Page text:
C-suite career advice: Mark Lippett, XMOS

What advice would you give to someone starting their career in IT? "Your career should be a constant journey of learning and development..."

Name: Mark Lippett

Company: XMOS

Job Title: CEO

Location: Bristol, UK

Before being named CEO of XMOS in July 2016, Mark Lippett was its Chief Operating Officer, playing a key role in the strategic shift from premium audio to embedded voice interface solutions, bringing a major growth opportunity to the business. During his 12-year tenure at XMOS, Lippett also held the post of Vice President Engineering, responsible for the company's worldwide silicon, applications and software development activities. Prior to joining XMOS, he was Chief Technology Officer for Ignios, responsible for developing silicon and software solutions to manage compute and memory resources on multiprocessors.

What was the most valuable piece of career advice that you received? Trust your people. As an entrepreneur, you have some specific skills and attributes that drive you and make you successful - but building a great team means hiring people with complementary skills, not just more of the same!

What was the worst piece of business advice that you received? I've worked around inspiring leaders in this industry and received a lot of advice - all of it valued an none of it bad. Even now, I'm lucky enough to benefit from the experience and insights of a top-flight board.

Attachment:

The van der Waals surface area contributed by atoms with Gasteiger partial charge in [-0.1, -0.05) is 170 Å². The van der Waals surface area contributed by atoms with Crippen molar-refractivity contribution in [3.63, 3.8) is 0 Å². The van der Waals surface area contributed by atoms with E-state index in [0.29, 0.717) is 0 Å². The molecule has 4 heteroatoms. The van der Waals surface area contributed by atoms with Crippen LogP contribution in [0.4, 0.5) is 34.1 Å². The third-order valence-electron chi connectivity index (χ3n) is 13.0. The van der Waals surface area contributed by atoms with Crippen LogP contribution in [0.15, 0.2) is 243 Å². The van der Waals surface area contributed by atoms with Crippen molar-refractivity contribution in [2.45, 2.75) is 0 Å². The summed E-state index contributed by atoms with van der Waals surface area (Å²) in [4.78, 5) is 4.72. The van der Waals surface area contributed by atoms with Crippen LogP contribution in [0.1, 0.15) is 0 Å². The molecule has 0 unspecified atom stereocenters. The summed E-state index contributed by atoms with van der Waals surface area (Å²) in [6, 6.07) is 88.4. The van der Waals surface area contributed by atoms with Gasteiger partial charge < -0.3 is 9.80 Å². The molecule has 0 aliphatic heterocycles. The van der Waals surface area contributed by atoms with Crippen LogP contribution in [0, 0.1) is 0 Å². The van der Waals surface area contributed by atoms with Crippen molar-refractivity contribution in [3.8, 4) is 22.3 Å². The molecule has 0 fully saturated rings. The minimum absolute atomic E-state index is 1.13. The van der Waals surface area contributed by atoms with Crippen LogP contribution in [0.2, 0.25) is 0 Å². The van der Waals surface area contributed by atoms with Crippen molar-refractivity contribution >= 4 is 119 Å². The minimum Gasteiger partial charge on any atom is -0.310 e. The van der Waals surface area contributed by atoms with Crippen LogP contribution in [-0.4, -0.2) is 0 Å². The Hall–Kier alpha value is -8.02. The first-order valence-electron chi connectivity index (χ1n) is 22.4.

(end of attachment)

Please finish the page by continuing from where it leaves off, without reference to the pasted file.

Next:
What advice would you give to someone starting their career in IT? Your career should be a constant journey of learning and development, so if you find yourself in a role where you are not learning anything new, move on. It's important to stay challenged and invest time in improving your skillset. Secondly, it's important to collaborate obsessively with the talented people around you.

Did you always want to work in IT? Yes

What was your first job in tech? I was sponsored by Philipps through my undergrad engineering degree, which led to a job designing military radars in the early 90s. I had a tremendous introduction to electronic engineering in a commercial context that has echoed throughout my career, including here at XMOS, where I started life as an engineer.

What are some common misconceptions about working in IT? A lot of roles can often be thought of as siloed and machine-based with little interaction between employees. The opposite is true for XMOS. When you're working on ground-breaking technology such as we are - the evolution of voice and the future of Edge AI - collaboration propels innovation. Intelligent people working together on interesting projects can get global attention. It's not as hard as it might seem if you have the commitment and passion to back it up.

What tips would you give to someone aiming for a c-level position? There is no classical route. I went the engineering route, which many don't think is possible or advisable, but it's a perfectly valid route to take, especially for many of the emerging areas of technology. It's important to know the business from the ground up so that you can make strategic decisions.

Commercial awareness is something you need to learn, which means rolling up your sleeves and tackling sales and marketing. It's one thing to believe in what you're doing, excel at it and create revolutionary products; but it's another entirely to persuade others as to why they should buy into it.